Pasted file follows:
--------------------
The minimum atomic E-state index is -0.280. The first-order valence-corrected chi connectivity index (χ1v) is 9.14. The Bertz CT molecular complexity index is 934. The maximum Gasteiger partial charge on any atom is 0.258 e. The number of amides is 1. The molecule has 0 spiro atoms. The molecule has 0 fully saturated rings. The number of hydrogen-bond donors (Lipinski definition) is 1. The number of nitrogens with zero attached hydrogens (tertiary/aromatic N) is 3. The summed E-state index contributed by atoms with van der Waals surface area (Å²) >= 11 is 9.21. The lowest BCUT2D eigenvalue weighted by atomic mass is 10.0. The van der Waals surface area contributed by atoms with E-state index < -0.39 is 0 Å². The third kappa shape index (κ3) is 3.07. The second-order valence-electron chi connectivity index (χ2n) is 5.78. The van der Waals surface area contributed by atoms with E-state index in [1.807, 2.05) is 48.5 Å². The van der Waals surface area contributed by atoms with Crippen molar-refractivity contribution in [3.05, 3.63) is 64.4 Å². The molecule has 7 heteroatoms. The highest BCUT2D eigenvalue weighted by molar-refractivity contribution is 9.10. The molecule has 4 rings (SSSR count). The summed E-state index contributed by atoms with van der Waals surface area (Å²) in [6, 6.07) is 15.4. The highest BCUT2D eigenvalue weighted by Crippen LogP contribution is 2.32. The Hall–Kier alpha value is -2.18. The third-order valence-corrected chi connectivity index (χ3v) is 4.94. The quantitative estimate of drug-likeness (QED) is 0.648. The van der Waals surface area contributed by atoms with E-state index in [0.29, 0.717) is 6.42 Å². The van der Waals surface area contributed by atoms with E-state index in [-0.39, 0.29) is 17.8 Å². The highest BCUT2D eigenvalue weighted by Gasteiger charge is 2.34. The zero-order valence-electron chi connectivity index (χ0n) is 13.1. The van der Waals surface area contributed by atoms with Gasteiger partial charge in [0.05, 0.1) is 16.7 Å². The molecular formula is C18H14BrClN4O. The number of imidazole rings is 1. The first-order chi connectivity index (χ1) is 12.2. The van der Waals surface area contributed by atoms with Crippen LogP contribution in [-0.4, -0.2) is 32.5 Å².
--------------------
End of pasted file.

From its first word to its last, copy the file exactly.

The minimum atomic E-state index is -0.280. The first-order valence-corrected chi connectivity index (χ1v) is 9.14. The Bertz CT molecular complexity index is 934. The maximum Gasteiger partial charge on any atom is 0.258 e. The number of amides is 1. The molecule has 0 spiro atoms. The molecule has 0 fully saturated rings. The number of hydrogen-bond donors (Lipinski definition) is 1. The number of nitrogens with zero attached hydrogens (tertiary/aromatic N) is 3. The summed E-state index contributed by atoms with van der Waals surface area (Å²) >= 11 is 9.21. The lowest BCUT2D eigenvalue weighted by atomic mass is 10.0. The van der Waals surface area contributed by atoms with E-state index < -0.39 is 0 Å². The third kappa shape index (κ3) is 3.07. The second-order valence-electron chi connectivity index (χ2n) is 5.78. The van der Waals surface area contributed by atoms with E-state index in [1.807, 2.05) is 48.5 Å². The van der Waals surface area contributed by atoms with Crippen molar-refractivity contribution in [3.05, 3.63) is 64.4 Å². The molecule has 7 heteroatoms. The highest BCUT2D eigenvalue weighted by molar-refractivity contribution is 9.10. The molecule has 4 rings (SSSR count). The summed E-state index contributed by atoms with van der Waals surface area (Å²) in [6, 6.07) is 15.4. The highest BCUT2D eigenvalue weighted by Crippen LogP contribution is 2.32. The Hall–Kier alpha value is -2.18. The third-order valence-corrected chi connectivity index (χ3v) is 4.94. The quantitative estimate of drug-likeness (QED) is 0.648. The van der Waals surface area contributed by atoms with E-state index in [0.29, 0.717) is 6.42 Å². The van der Waals surface area contributed by atoms with E-state index in [-0.39, 0.29) is 17.8 Å². The highest BCUT2D eigenvalue weighted by Gasteiger charge is 2.34. The zero-order valence-electron chi connectivity index (χ0n) is 13.1. The van der Waals surface area contributed by atoms with Gasteiger partial charge in [0.05, 0.1) is 16.7 Å². The molecular formula is C18H14BrClN4O. The number of imidazole rings is 1. The first-order chi connectivity index (χ1) is 12.2. The van der Waals surface area contributed by atoms with Crippen LogP contribution in [-0.4, -0.2) is 32.5 Å².